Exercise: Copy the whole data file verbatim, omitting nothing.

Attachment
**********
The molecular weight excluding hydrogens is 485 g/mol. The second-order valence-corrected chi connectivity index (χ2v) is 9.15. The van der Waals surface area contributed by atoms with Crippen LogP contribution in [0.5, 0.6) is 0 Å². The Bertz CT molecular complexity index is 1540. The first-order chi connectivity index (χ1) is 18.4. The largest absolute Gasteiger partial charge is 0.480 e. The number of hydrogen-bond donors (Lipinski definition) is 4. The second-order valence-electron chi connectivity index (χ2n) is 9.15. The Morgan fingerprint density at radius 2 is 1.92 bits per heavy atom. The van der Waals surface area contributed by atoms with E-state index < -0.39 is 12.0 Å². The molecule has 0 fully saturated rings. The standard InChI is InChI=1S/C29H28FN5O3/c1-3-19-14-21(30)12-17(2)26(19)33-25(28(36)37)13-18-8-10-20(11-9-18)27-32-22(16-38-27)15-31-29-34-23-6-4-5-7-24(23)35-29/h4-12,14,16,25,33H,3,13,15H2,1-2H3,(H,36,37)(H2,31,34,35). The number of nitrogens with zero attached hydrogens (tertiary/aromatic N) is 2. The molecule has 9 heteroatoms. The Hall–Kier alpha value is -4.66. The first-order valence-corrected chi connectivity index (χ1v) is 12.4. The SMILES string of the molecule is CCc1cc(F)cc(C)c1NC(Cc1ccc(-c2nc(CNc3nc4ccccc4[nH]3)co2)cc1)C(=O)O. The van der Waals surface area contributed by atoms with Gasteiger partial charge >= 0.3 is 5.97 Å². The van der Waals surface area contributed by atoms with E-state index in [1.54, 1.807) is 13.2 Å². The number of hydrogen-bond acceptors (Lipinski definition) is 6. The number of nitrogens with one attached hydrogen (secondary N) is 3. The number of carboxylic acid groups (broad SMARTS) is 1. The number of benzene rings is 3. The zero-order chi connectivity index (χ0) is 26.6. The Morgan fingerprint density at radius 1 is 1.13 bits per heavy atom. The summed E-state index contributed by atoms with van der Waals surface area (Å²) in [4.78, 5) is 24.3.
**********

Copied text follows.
The molecular weight excluding hydrogens is 485 g/mol. The second-order valence-corrected chi connectivity index (χ2v) is 9.15. The van der Waals surface area contributed by atoms with Crippen LogP contribution in [0.5, 0.6) is 0 Å². The Bertz CT molecular complexity index is 1540. The first-order chi connectivity index (χ1) is 18.4. The largest absolute Gasteiger partial charge is 0.480 e. The number of hydrogen-bond donors (Lipinski definition) is 4. The second-order valence-electron chi connectivity index (χ2n) is 9.15. The Morgan fingerprint density at radius 2 is 1.92 bits per heavy atom. The van der Waals surface area contributed by atoms with E-state index < -0.39 is 12.0 Å². The molecule has 0 fully saturated rings. The standard InChI is InChI=1S/C29H28FN5O3/c1-3-19-14-21(30)12-17(2)26(19)33-25(28(36)37)13-18-8-10-20(11-9-18)27-32-22(16-38-27)15-31-29-34-23-6-4-5-7-24(23)35-29/h4-12,14,16,25,33H,3,13,15H2,1-2H3,(H,36,37)(H2,31,34,35). The number of nitrogens with zero attached hydrogens (tertiary/aromatic N) is 2. The molecule has 9 heteroatoms. The Hall–Kier alpha value is -4.66. The first-order valence-corrected chi connectivity index (χ1v) is 12.4. The SMILES string of the molecule is CCc1cc(F)cc(C)c1NC(Cc1ccc(-c2nc(CNc3nc4ccccc4[nH]3)co2)cc1)C(=O)O. The van der Waals surface area contributed by atoms with Gasteiger partial charge >= 0.3 is 5.97 Å². The van der Waals surface area contributed by atoms with E-state index in [1.54, 1.807) is 13.2 Å². The number of hydrogen-bond acceptors (Lipinski definition) is 6. The number of nitrogens with one attached hydrogen (secondary N) is 3. The number of carboxylic acid groups (broad SMARTS) is 1. The number of benzene rings is 3. The zero-order chi connectivity index (χ0) is 26.6. The Morgan fingerprint density at radius 1 is 1.13 bits per heavy atom. The summed E-state index contributed by atoms with van der Waals surface area (Å²) in [4.78, 5) is 24.3.